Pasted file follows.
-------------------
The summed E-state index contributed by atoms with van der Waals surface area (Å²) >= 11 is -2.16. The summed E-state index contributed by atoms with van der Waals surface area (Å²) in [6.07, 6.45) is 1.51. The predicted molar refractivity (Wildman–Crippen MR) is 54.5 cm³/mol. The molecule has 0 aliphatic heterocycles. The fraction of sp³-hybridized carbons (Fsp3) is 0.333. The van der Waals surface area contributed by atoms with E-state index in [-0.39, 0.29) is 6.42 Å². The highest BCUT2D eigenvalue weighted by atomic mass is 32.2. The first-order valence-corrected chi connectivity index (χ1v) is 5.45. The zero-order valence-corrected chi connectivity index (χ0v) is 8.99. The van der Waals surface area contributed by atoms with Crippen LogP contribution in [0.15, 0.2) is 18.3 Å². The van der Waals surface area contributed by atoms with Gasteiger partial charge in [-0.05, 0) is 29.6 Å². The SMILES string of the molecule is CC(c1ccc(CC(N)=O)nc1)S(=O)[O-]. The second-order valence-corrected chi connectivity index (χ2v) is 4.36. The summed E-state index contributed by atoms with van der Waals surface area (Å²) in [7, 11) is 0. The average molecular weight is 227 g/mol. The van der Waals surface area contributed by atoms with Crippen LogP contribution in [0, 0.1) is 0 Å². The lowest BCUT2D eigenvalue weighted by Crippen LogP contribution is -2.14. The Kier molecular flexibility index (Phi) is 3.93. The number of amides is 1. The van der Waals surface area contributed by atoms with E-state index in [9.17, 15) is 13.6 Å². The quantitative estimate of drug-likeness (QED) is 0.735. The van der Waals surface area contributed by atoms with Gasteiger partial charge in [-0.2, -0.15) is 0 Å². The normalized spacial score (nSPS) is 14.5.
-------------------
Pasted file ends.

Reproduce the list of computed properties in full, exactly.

The summed E-state index contributed by atoms with van der Waals surface area (Å²) >= 11 is -2.16. The summed E-state index contributed by atoms with van der Waals surface area (Å²) in [6.07, 6.45) is 1.51. The predicted molar refractivity (Wildman–Crippen MR) is 54.5 cm³/mol. The molecule has 0 aliphatic heterocycles. The fraction of sp³-hybridized carbons (Fsp3) is 0.333. The van der Waals surface area contributed by atoms with E-state index in [-0.39, 0.29) is 6.42 Å². The highest BCUT2D eigenvalue weighted by atomic mass is 32.2. The first-order valence-corrected chi connectivity index (χ1v) is 5.45. The zero-order valence-corrected chi connectivity index (χ0v) is 8.99. The van der Waals surface area contributed by atoms with Crippen LogP contribution in [0.15, 0.2) is 18.3 Å². The van der Waals surface area contributed by atoms with Gasteiger partial charge in [-0.05, 0) is 29.6 Å². The SMILES string of the molecule is CC(c1ccc(CC(N)=O)nc1)S(=O)[O-]. The second-order valence-corrected chi connectivity index (χ2v) is 4.36. The summed E-state index contributed by atoms with van der Waals surface area (Å²) in [7, 11) is 0. The average molecular weight is 227 g/mol. The van der Waals surface area contributed by atoms with Crippen LogP contribution in [0, 0.1) is 0 Å². The lowest BCUT2D eigenvalue weighted by Crippen LogP contribution is -2.14. The Kier molecular flexibility index (Phi) is 3.93. The number of amides is 1. The van der Waals surface area contributed by atoms with E-state index in [9.17, 15) is 13.6 Å². The quantitative estimate of drug-likeness (QED) is 0.735. The van der Waals surface area contributed by atoms with Gasteiger partial charge in [-0.2, -0.15) is 0 Å². The normalized spacial score (nSPS) is 14.5.